I’m angry. Tragedy has touched Paris and now Mali this week but I must confess that the root of my anger is not those attacks. I’m angry because international terror now directly impacts me. I work, more or less, across the street from the White House: the newest target announced by Isis. Daily, I take a subway train into work, mindful that the subways in London, Tokyo and Madrid have all been attacked in my lifetime. This is real for me and I’m angry about it.
I am a black man living in America and as such, I live with disappointments in my country daily: the continual aftershocks of slavery, neo-slavery, mass incarceration and a host of other policies and practices that lead to inequity. While committed to that ongoing pursuit of justice, I find myself in the curious position of being a target of terrorists because I am an American, ironically. Al-Qaeda has said over the years that their grievances have to do with “America’s protection of corrupt Muslim regimes, unqualified support for Israel, the occupation of Iraq and Afghanistan, and a further litany of real-world grievances,” as Michael Scheuer, a former senior CIA official explained. But the decision to support an oppressive regime in Saudi Arabia (for oil, obviously) while preaching democracy in the “Muslim” world was not my decision. Further, I never actually got a vote on our policy toward Israel and Palestine. Even so, the consequences very well could fall on me: a black man.
Osama Bin-Laden often complained of U.S aggression toward Muslim lands. No greater example exists than the invasion of Iraq: a country which had never attacked the U.S, had nothing to do with 9/11 and was ruled by Saddam Hussein: a tyrant we supported for years through many atrocities until we decided to dump him. That invasion led to the creation of the ISIS, the very group targeting the area which I commute to daily. I never agreed to send troops to Iraq and in fact was against the decision at the time. Even so, this week I actually felt the need to leave work early due to threats on the White House. Decisions which had nothing to do with me, decisions I may have not even agreed with, now literally put my life in jeopardy and there’s seemingly little I can do about it. I’m angry.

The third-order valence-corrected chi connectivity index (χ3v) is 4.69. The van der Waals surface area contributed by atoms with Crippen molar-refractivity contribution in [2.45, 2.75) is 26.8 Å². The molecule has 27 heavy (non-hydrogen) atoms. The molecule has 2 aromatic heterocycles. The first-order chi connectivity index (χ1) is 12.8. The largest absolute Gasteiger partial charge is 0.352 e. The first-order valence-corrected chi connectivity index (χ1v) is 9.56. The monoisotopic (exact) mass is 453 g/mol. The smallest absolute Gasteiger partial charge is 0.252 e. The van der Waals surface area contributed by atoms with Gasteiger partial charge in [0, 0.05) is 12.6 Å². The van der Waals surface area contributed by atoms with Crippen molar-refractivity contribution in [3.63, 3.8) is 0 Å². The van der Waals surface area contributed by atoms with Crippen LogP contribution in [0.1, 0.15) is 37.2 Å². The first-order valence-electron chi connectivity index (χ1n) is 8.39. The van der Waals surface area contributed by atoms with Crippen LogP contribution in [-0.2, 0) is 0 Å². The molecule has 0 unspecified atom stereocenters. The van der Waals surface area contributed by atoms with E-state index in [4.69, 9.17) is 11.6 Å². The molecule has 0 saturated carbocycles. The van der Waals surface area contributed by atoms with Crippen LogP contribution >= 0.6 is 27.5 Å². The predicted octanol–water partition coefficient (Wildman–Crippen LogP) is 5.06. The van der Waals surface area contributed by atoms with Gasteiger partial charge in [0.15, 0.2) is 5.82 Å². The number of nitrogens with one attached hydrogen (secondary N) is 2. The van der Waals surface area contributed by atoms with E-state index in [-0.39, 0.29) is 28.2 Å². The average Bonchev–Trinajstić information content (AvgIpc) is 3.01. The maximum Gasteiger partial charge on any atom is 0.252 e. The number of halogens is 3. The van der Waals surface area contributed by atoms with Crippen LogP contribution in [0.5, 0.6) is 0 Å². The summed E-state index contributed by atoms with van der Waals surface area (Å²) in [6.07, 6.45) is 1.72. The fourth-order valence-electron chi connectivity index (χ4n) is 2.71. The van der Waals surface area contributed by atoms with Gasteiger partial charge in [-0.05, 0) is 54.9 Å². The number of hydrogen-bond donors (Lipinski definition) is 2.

I cannot change American foreign policy. There are days when I wonder whether any of us can. As an example, the protests against the Iraq War were considered to be the largest in history and yet the war went off without much of a hitch. I only know that there are individuals and groups who would do harm to me because I live in a country that has, in their view, given them just cause over time. Those who might do harm to me may or may not know that my people have untold grievances against this country and still seek justice. They may or may not know that I did not consent to any of the actions they are protesting and that I myself may disagree with many of them. I can’t say what they know or whether they care.
What is known is that this black man lives in a constant state of peril. I fear being misunderstood or misidentified by citizens and law enforcement alike. I fear being denied credit when seeking to secure the American Dream and a host of other familiar scenarios. Now, however, I live with a new fear and like many of the old ones, I had nothing to do with creating the conditions but I very well could bear the consequences.